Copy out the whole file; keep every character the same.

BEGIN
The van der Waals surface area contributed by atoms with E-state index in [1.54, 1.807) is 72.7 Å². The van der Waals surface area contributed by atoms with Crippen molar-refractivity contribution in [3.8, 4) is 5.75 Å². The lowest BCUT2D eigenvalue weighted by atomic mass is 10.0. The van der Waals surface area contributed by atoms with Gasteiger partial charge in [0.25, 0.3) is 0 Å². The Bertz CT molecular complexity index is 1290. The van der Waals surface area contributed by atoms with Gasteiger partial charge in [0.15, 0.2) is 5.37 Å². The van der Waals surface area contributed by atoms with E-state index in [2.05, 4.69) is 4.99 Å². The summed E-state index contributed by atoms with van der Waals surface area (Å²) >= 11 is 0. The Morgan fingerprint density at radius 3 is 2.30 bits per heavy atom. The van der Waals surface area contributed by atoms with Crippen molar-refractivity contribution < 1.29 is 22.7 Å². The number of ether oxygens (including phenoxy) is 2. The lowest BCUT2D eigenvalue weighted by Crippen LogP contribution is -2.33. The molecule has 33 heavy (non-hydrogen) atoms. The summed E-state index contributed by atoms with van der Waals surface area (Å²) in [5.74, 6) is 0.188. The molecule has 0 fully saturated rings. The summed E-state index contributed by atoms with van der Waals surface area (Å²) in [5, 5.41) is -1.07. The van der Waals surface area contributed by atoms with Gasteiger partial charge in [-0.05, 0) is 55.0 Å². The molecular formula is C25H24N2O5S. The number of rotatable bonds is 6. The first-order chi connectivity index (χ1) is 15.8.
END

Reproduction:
The van der Waals surface area contributed by atoms with E-state index in [1.54, 1.807) is 72.7 Å². The van der Waals surface area contributed by atoms with Crippen molar-refractivity contribution in [3.8, 4) is 5.75 Å². The lowest BCUT2D eigenvalue weighted by atomic mass is 10.0. The van der Waals surface area contributed by atoms with Gasteiger partial charge in [0.25, 0.3) is 0 Å². The Bertz CT molecular complexity index is 1290. The van der Waals surface area contributed by atoms with Gasteiger partial charge in [0.15, 0.2) is 5.37 Å². The van der Waals surface area contributed by atoms with E-state index in [2.05, 4.69) is 4.99 Å². The summed E-state index contributed by atoms with van der Waals surface area (Å²) >= 11 is 0. The Morgan fingerprint density at radius 3 is 2.30 bits per heavy atom. The van der Waals surface area contributed by atoms with Crippen molar-refractivity contribution < 1.29 is 22.7 Å². The number of ether oxygens (including phenoxy) is 2. The lowest BCUT2D eigenvalue weighted by Crippen LogP contribution is -2.33. The molecule has 33 heavy (non-hydrogen) atoms. The summed E-state index contributed by atoms with van der Waals surface area (Å²) in [5.74, 6) is 0.188. The molecule has 0 fully saturated rings. The summed E-state index contributed by atoms with van der Waals surface area (Å²) in [5, 5.41) is -1.07. The van der Waals surface area contributed by atoms with Gasteiger partial charge in [-0.05, 0) is 55.0 Å². The molecular formula is C25H24N2O5S. The number of rotatable bonds is 6. The first-order chi connectivity index (χ1) is 15.8.